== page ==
A young woman sat across from me wringing her hands. Carrie’s strained face revealed the misery of sleepless nights. Years before she’d fallen into an illicit relationship. Her guilt-stricken conscience had forced her to end the affair after a short time. Now years later she sat in my office unable to bear her guilt.
What do you do with guilt? Can anything really remove sin’s ugly stain? 1 John 1:9 promises, “If we confess our sins, He is faithful and righteous to forgive us our sins and to cleanse us from all unrighteousness.” Carrie had admitted her sin to God over and over and found no relief. What was wrong?
The word “confess” is the Greek word “homologeo,” meaning “to say the same thing as another,” or “to agree with another.”1 To confess our sin means to agree with what God says about our sin. As I see it, God says two important things about our sin.
First, we agree it is sin and it is serious. Too often we avoid this simple truth. We rename a whole lie into a half truth. We blame others. “If she hadn’t provoked me I wouldn’t have acted that way.” Or sometimes we try to cover our sin with thoughtful gestures.
“He who conceals his sin will not prosper, but he who confesses and forsakes them will find compassion (Proverbs 28:13).
Don’t cover your sin with excuses or sweet deeds. Confess — call it the sin that it is. One sin was enough to cause the death of our Savior, and our own spiritual death. Don’t minimize your sin. Adam ate a piece of fruit that God had set off limits. Look at the staggering consequences of his one disobedient act. At the heart of all sin is the wicked belief that we know better than God. God says sin is serious — confession is agreeing with God.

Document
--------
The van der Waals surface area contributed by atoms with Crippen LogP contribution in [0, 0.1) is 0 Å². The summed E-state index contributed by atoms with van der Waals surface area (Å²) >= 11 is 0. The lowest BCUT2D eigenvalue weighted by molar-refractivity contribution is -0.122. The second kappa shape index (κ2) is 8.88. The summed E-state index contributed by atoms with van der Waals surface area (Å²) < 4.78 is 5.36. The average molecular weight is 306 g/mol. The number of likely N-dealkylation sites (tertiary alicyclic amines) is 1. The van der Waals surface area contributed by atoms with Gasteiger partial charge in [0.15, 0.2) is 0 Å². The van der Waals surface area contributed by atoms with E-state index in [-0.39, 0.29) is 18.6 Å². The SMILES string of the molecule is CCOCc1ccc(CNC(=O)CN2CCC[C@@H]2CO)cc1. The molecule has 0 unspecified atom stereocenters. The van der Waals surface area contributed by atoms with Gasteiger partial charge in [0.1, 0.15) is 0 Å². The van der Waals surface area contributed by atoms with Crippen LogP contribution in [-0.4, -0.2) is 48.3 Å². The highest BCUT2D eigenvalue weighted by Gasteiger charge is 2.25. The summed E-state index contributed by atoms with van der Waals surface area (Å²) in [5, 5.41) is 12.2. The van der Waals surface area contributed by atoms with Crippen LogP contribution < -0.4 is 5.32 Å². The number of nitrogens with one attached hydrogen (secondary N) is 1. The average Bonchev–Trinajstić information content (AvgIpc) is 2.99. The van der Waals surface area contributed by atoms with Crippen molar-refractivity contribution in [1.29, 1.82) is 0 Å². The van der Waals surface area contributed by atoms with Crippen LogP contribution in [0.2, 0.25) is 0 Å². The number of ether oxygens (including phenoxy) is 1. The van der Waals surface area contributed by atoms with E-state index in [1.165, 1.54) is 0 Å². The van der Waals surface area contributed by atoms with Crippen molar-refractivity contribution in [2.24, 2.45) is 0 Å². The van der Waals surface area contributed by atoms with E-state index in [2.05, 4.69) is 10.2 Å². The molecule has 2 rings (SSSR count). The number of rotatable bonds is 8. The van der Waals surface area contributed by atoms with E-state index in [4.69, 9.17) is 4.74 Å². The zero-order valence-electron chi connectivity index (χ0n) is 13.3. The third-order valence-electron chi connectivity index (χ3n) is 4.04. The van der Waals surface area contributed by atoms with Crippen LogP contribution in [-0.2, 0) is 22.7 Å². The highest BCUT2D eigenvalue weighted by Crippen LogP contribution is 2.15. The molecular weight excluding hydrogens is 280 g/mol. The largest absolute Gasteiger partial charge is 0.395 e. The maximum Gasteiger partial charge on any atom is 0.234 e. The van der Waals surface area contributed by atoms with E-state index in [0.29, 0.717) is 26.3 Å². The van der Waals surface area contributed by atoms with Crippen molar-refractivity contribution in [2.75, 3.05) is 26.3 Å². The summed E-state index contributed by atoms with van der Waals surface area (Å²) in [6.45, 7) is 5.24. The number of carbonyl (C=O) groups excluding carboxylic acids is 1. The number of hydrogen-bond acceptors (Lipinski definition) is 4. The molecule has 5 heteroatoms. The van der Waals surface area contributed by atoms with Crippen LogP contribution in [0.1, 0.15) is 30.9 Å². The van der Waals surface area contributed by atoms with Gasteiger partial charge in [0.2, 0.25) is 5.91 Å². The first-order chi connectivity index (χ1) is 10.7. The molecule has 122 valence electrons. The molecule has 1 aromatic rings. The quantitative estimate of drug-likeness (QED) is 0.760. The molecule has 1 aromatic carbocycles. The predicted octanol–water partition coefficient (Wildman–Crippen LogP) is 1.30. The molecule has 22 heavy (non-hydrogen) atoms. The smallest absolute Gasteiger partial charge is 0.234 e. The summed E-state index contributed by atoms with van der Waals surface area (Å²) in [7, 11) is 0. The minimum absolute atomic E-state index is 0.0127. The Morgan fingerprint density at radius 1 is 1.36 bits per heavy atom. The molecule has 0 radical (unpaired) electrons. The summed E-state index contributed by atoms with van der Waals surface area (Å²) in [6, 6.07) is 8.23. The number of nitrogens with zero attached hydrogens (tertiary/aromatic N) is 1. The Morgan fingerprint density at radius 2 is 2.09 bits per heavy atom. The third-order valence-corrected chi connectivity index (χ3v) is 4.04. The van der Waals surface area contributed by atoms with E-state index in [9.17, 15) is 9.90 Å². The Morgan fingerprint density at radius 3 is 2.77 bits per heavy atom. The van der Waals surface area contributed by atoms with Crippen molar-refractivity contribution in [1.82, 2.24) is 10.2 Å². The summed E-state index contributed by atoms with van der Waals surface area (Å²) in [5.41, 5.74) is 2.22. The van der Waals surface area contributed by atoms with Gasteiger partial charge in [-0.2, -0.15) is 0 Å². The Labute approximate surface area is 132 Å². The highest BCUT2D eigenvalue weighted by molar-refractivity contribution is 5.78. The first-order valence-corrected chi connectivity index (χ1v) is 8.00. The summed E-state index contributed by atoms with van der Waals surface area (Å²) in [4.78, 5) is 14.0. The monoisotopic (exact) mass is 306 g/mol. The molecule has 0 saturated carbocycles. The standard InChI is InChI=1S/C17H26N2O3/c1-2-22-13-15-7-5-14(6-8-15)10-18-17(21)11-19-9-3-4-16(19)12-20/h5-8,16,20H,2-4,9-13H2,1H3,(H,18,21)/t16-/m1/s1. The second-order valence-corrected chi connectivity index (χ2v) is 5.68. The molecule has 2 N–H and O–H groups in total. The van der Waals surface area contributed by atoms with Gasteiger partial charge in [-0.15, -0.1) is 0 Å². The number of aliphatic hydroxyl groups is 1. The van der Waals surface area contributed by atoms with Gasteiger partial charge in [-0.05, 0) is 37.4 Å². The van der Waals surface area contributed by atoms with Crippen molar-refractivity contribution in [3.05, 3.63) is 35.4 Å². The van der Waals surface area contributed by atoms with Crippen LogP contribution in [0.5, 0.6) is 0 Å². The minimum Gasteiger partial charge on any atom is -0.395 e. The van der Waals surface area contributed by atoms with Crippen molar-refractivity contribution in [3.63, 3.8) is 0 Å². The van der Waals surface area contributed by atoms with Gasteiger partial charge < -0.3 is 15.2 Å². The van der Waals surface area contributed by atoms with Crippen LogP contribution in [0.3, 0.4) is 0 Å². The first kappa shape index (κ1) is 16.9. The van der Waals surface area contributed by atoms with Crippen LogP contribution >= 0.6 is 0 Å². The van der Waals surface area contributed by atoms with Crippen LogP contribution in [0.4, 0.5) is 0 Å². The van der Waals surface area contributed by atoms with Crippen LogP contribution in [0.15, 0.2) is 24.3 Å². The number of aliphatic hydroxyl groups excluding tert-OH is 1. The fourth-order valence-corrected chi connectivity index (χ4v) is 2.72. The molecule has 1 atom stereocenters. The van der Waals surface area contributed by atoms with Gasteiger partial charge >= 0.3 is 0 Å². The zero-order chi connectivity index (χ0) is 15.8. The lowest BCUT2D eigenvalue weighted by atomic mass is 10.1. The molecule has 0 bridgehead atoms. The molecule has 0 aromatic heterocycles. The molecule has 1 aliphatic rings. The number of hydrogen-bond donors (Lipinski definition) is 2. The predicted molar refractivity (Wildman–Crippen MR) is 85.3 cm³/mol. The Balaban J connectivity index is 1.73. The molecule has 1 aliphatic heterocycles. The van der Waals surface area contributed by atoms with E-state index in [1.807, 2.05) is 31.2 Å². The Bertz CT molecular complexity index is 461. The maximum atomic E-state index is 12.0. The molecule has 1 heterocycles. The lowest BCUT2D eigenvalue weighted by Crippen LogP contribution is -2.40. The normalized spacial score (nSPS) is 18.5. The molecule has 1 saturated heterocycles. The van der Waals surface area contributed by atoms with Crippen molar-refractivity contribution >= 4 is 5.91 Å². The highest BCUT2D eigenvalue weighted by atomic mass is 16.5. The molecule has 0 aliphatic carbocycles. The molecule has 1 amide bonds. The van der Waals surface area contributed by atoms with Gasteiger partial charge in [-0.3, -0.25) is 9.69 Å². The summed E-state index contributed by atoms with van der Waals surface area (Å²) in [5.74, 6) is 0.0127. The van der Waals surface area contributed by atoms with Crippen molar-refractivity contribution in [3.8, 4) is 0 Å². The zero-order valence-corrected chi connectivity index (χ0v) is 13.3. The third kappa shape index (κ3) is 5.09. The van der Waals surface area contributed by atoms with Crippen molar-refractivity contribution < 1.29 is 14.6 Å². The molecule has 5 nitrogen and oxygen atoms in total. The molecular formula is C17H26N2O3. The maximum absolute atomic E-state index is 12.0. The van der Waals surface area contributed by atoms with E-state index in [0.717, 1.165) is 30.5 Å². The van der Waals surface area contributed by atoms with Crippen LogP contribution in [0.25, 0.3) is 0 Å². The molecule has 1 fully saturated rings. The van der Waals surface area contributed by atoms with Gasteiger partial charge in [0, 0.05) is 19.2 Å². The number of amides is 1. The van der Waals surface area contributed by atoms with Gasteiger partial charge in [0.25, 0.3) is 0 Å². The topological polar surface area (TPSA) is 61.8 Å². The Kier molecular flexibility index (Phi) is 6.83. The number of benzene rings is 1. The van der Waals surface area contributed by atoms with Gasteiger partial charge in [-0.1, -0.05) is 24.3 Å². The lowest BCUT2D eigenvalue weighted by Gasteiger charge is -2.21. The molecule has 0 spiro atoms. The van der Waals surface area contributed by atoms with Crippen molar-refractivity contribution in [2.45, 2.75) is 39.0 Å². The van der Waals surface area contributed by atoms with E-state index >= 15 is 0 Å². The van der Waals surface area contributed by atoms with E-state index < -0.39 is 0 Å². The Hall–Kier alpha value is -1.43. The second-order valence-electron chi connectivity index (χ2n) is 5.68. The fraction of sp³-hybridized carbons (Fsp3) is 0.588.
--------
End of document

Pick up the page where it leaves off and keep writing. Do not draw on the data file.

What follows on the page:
Second, we agree that Jesus’ death paid for our sin (Hebrews 7:27, 8:12, 10:12-14). Carrie had agreed with God that her affair was wrong. She’d accepted her responsibility, she’d forsaken her sin, but she’d never agreed with God that Jesus had paid her debt in full.
I drew a time line and explained how the moment she’d placed her faith in Christ all her sins past, present and, yes, even future (the ones she would commit as a Christian), were paid for. Christ died one time, for all sin, for all the people.
“How many of your sins were future when Christ died?” I asked. “All — I hadn’t been born yet.”
How many were paid for when Christ died?” “All,” she whispered.
When we sin, we may not feel as close to God but He still loves us and we are still His children. God doesn’t deal with us as a judge to a lawbreaker, but as a father with his disobedient child. Biblical confession restores fellowship with God and peace in our hearts.
Dear Christians, when you sin, confess; agree with God that:
1. What He calls sin is sin. Sin is serious — I’m sorry. I want Your perspective on my actions and attitudes.
2. Christ’s sacrifice is sufficient. Thank you, Father, because of Jesus, I’m clean.
Carrie got on her knees that day and added the second step of confession. She left radiant. When I saw her a couple of weeks later, even her relationship with her husband had vastly improved! Believing that she was clean freed her to be more loving to him.
Put your faith in what God says about your sin by practicing Biblical confession and you will experience the joy of continuous fellowship with your Father and the exhilaration of being clean (Isaiah 1:18).
Debbie W. Wilson
1. Word Studies in Greek N.T. by Kenneth Wuest, p. 10
This blog comes from a newsletter we sent out many years ago.